A History of Black and Asian Writing in Britain by C. L. InnesA History of Black and Asian Writing in Britain by C. L. Innes

A History of Black and Asian Writing in Britain

byC. L. Innes

Paperback | September 15, 2008

Pricing and Purchase Info


Earn 206 plum® points

Prices and offers may vary in store


In stock online

Ships free on orders over $25

Not available in stores


Now updated and available in paperback, this is the first extended study of black and Asian writing in Britain over the last 250 years. Beginning with authors who arrived as immigrants or slaves in the mid-eighteenth century, Innes includes a detailed discussion of works that were often enormously popular in their own time but are almost unknown to contemporary readers. Innes's fascinating study reveals a history of vigorous and fertile interaction between black, Asian and white intellectuals and communities, and an enormously rich and varied literary culture which was already in existence before the post-war efflorescence of black and Asian writing. Utilising a wealth of archival material, Innes examines their work as part of an acceptance of and challenge to British cultural and ideological discourses. This volume offers a rich historical background for understanding contemporary British multicultural society and culture and will be of interest to literary and cultural historians.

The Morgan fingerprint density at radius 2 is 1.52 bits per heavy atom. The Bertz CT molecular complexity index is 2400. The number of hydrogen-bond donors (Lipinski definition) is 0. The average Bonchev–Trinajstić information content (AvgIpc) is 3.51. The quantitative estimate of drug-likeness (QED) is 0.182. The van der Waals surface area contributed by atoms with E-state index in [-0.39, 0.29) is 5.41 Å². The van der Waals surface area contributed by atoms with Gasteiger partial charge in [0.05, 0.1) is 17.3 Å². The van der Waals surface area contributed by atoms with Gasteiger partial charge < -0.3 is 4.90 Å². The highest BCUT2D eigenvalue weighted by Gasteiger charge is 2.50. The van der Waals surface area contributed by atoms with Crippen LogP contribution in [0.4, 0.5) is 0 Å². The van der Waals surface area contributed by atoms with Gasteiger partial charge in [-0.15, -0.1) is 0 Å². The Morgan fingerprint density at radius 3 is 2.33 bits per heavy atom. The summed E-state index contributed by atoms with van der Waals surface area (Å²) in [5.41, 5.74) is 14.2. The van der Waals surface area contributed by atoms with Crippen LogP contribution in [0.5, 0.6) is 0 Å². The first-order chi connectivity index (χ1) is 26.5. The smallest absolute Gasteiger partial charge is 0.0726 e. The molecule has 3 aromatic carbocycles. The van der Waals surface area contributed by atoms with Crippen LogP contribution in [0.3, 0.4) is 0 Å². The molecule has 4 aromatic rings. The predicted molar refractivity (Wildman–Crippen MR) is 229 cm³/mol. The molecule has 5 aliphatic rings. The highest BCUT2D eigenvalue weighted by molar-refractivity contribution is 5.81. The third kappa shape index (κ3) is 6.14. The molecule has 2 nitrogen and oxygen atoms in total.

Title:A History of Black and Asian Writing in BritainFormat:PaperbackDimensions:330 pages, 8.98 × 5.98 × 0.83 inPublished:September 15, 2008Publisher:Cambridge University PressLanguage:English

The following ISBNs are associated with this title:

ISBN - 10:0521719682

ISBN - 13:9780521719681

Look for similar items by category:


Table of Contents

Chronological table of historical and literary events; List of illustrations; Introduction; Interchapter: first encounters; 1. Eighteenth-century letters and narratives: Ignatius Sancho, Olaudah Equiano, and Dean Mahomed; 2. Speaking truth for freedom and justice: Mary Prince and Robert Wedderburn; Interchapter: the imperial century; 3. Querying race, gender and genre: nineteenth-century narratives of escape; 4. Travellers and reformers: Mary Seacole and B. M. Malabari; 5. Connecting cultures: Cornelia and Alice Sorabji; Interchapter: ending empire; 6. Duse Mohamed Ali, anti-imperial journals, and black and Asian publishing; 7. Subaltern voices and the construction of a global culture; 8. Epilogue; Notes to chapters; Notes on writers; Bibliography.

Editorial Reviews

'With the panorama of writing it unfolds and its excellent scholarship, this study is essential reading. It belongs in every university library.' Zeitschrift für Anglistik unk Amerikanistik